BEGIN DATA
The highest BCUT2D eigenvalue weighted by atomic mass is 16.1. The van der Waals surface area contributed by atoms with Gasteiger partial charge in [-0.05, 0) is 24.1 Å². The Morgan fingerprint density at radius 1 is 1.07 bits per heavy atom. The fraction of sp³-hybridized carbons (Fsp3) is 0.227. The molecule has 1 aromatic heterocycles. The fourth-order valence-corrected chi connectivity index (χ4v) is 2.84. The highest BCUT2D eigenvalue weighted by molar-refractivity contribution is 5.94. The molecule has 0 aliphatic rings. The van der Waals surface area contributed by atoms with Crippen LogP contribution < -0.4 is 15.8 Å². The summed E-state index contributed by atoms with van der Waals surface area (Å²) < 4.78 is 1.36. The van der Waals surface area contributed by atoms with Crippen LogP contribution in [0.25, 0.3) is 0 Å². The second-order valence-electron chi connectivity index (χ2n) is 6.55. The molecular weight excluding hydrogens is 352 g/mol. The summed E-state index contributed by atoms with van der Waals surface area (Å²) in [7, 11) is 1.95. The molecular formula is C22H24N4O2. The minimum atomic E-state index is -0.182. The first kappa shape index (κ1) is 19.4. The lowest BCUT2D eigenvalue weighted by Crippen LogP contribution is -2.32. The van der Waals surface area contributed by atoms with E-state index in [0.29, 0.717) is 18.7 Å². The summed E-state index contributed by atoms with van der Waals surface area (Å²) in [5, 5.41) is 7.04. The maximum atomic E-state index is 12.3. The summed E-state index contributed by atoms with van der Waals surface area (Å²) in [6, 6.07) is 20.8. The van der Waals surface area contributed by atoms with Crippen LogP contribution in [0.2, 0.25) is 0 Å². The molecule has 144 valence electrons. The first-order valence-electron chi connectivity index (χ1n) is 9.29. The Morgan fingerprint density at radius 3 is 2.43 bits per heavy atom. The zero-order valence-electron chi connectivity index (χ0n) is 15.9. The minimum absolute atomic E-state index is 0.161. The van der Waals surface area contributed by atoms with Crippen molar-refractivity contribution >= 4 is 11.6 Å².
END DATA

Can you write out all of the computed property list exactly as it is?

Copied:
The highest BCUT2D eigenvalue weighted by atomic mass is 16.1. The van der Waals surface area contributed by atoms with Gasteiger partial charge in [-0.05, 0) is 24.1 Å². The Morgan fingerprint density at radius 1 is 1.07 bits per heavy atom. The fraction of sp³-hybridized carbons (Fsp3) is 0.227. The molecule has 1 aromatic heterocycles. The fourth-order valence-corrected chi connectivity index (χ4v) is 2.84. The highest BCUT2D eigenvalue weighted by molar-refractivity contribution is 5.94. The molecule has 0 aliphatic rings. The van der Waals surface area contributed by atoms with Crippen LogP contribution < -0.4 is 15.8 Å². The summed E-state index contributed by atoms with van der Waals surface area (Å²) < 4.78 is 1.36. The van der Waals surface area contributed by atoms with Crippen LogP contribution in [0.25, 0.3) is 0 Å². The second-order valence-electron chi connectivity index (χ2n) is 6.55. The molecular weight excluding hydrogens is 352 g/mol. The summed E-state index contributed by atoms with van der Waals surface area (Å²) in [7, 11) is 1.95. The molecular formula is C22H24N4O2. The minimum atomic E-state index is -0.182. The first kappa shape index (κ1) is 19.4. The lowest BCUT2D eigenvalue weighted by Crippen LogP contribution is -2.32. The van der Waals surface area contributed by atoms with E-state index in [0.29, 0.717) is 18.7 Å². The summed E-state index contributed by atoms with van der Waals surface area (Å²) in [5, 5.41) is 7.04. The maximum atomic E-state index is 12.3. The summed E-state index contributed by atoms with van der Waals surface area (Å²) in [6, 6.07) is 20.8. The van der Waals surface area contributed by atoms with Crippen LogP contribution in [0.2, 0.25) is 0 Å². The molecule has 144 valence electrons. The first-order valence-electron chi connectivity index (χ1n) is 9.29. The Morgan fingerprint density at radius 3 is 2.43 bits per heavy atom. The zero-order valence-electron chi connectivity index (χ0n) is 15.9. The minimum absolute atomic E-state index is 0.161. The van der Waals surface area contributed by atoms with Crippen molar-refractivity contribution >= 4 is 11.6 Å².